By Robert B. Roque Jr.
So it has come to this – a return to lockdown, at least here in Metro Manila, its adjoining provinces, and the other high-risk areas of this pandemic.
OCTA Research Group had projected a raging resurgence of COVID-19 infections in the first two weeks of the uptick of new cases. Early on, OCTA’s research fellows suggested drastic steps be undertaken to avert what they predicted to be a situation that would overwhelm limited medical personnel and facilities. The Health Professional Alliance Against COVID 19 (HPAAC) had sounded off the alarm, too. But at that time, the Palace was busy patting itself on the back and declaring the pile-up of new cases “maliit na bagay” or “little to worry about.”
I’d hate driving this column into the told-you-so tone. Still, the Inter-Agency Task Force for the Management of Emerging Infectious Diseases (IATF) is evidently always a step or two behind the wisdom of independent monitors of this health crisis.
It’s no wonder our lawmakers are getting fed up with the comedy of errors in the national policy-making body to combat this pandemic. Their proposed solution – to which this corner is very much in favor – is to get Health Secretary Francisco Duque III out of the thick of things. If his past errors in judgment made him a laughing stock of the administration, now it’s no longer funny.
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Compounding the problem is the Philippine Red Cross (PRC)’s threat to shut its testing facilities for COVID-19 until the Philippine Health Insurance Corp. (PhilHealth) pays its stacked-up bill of over P822 million. If the PRC cannot sustain its operations, over 10,000 people a day would not be tested.
By the way things are now, it’s already doubtful if our country can keep up with the explosion of infections through more efficient testing and contact tracing. These two are referred to by HPAAC as key aspects of the fight against COVID-19 based on best practices established in other countries like New Zealand.
But then, of course, these are points to ponder which our IATF and National Task Force against COVID-19 fail to comprehend from a progressive worldview. Unfortunately, our government is too sold on the ideas of its many “czars” than adopting strategies and systems which worked for nations with better coping mechanisms to this pandemic.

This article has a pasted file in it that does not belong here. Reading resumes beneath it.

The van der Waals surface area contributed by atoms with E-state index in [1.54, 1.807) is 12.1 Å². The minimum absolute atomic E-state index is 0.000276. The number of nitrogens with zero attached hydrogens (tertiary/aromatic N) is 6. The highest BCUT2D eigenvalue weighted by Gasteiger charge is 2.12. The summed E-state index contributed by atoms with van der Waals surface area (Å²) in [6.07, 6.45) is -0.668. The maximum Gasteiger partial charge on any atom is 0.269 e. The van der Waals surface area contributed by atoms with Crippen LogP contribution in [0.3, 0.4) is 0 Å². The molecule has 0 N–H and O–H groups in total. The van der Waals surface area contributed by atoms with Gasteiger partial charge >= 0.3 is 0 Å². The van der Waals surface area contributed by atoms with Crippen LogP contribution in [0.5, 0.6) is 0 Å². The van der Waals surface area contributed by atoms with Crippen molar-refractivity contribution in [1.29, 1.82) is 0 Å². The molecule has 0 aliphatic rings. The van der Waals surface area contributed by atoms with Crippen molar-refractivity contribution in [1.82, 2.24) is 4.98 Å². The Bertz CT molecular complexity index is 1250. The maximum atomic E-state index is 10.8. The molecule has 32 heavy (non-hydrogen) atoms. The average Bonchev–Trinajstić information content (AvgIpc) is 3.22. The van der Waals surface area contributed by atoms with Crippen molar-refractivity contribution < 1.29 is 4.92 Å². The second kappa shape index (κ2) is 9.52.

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And because our pandemic response managers in government are so short-sighted, there’s a high likelihood that this Holy Week lockdown will not be enough to attain its goal of arresting the runaway rate of COVID-19 infections by 25 percent. That means we might as well get used to this ECQ for a bit longer.
That’s why the Duterte administration is pushing for a new round of “ayuda” or cash assistance to the poor. It’s this “give the dog a bone” strategy that polishes the government’s image as a “rescuer,” even if its overall approach is a drag. The same goes for its state-sponsored food, lodging, and transportation benefit that has all but consumed government funds than serve as a sustainable solution.
So, I wish there is hope in vaccines and the concept of herd immunity. And along with that wish, more hope that our country gets to manufacture its own COVID-19 vaccines – as negotiations to make Russia’s Sputnik V and/or any of Serum Institute of India’s products like Novavax’s Covavax or Oxford-AstraZeneca are underway.
In the meantime, we’d better get used to this lockdown. I think it’s here to stay.
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